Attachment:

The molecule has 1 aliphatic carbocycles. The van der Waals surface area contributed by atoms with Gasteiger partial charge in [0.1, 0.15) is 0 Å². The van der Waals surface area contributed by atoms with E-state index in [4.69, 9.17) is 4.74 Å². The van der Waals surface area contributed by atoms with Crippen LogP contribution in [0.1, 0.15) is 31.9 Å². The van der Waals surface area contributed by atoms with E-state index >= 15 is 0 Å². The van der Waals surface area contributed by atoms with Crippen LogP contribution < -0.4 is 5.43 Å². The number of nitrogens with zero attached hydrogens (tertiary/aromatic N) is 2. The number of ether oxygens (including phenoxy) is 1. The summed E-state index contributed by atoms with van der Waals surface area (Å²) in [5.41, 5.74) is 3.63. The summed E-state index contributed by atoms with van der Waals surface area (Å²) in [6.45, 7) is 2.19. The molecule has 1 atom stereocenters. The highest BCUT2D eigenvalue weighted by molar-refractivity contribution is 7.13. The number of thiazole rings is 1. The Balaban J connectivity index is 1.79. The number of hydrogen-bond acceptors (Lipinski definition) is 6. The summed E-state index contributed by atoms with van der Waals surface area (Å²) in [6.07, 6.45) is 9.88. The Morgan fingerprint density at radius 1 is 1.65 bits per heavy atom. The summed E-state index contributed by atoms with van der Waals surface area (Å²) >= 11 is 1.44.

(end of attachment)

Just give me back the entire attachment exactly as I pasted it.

The molecule has 1 aliphatic carbocycles. The van der Waals surface area contributed by atoms with Gasteiger partial charge in [0.1, 0.15) is 0 Å². The van der Waals surface area contributed by atoms with E-state index in [4.69, 9.17) is 4.74 Å². The van der Waals surface area contributed by atoms with Crippen LogP contribution in [0.1, 0.15) is 31.9 Å². The van der Waals surface area contributed by atoms with E-state index >= 15 is 0 Å². The van der Waals surface area contributed by atoms with Crippen LogP contribution < -0.4 is 5.43 Å². The number of nitrogens with zero attached hydrogens (tertiary/aromatic N) is 2. The number of ether oxygens (including phenoxy) is 1. The summed E-state index contributed by atoms with van der Waals surface area (Å²) in [5.41, 5.74) is 3.63. The summed E-state index contributed by atoms with van der Waals surface area (Å²) in [6.45, 7) is 2.19. The molecule has 1 atom stereocenters. The highest BCUT2D eigenvalue weighted by molar-refractivity contribution is 7.13. The number of thiazole rings is 1. The Balaban J connectivity index is 1.79. The number of hydrogen-bond acceptors (Lipinski definition) is 6. The summed E-state index contributed by atoms with van der Waals surface area (Å²) in [6.07, 6.45) is 9.88. The Morgan fingerprint density at radius 1 is 1.65 bits per heavy atom. The summed E-state index contributed by atoms with van der Waals surface area (Å²) >= 11 is 1.44.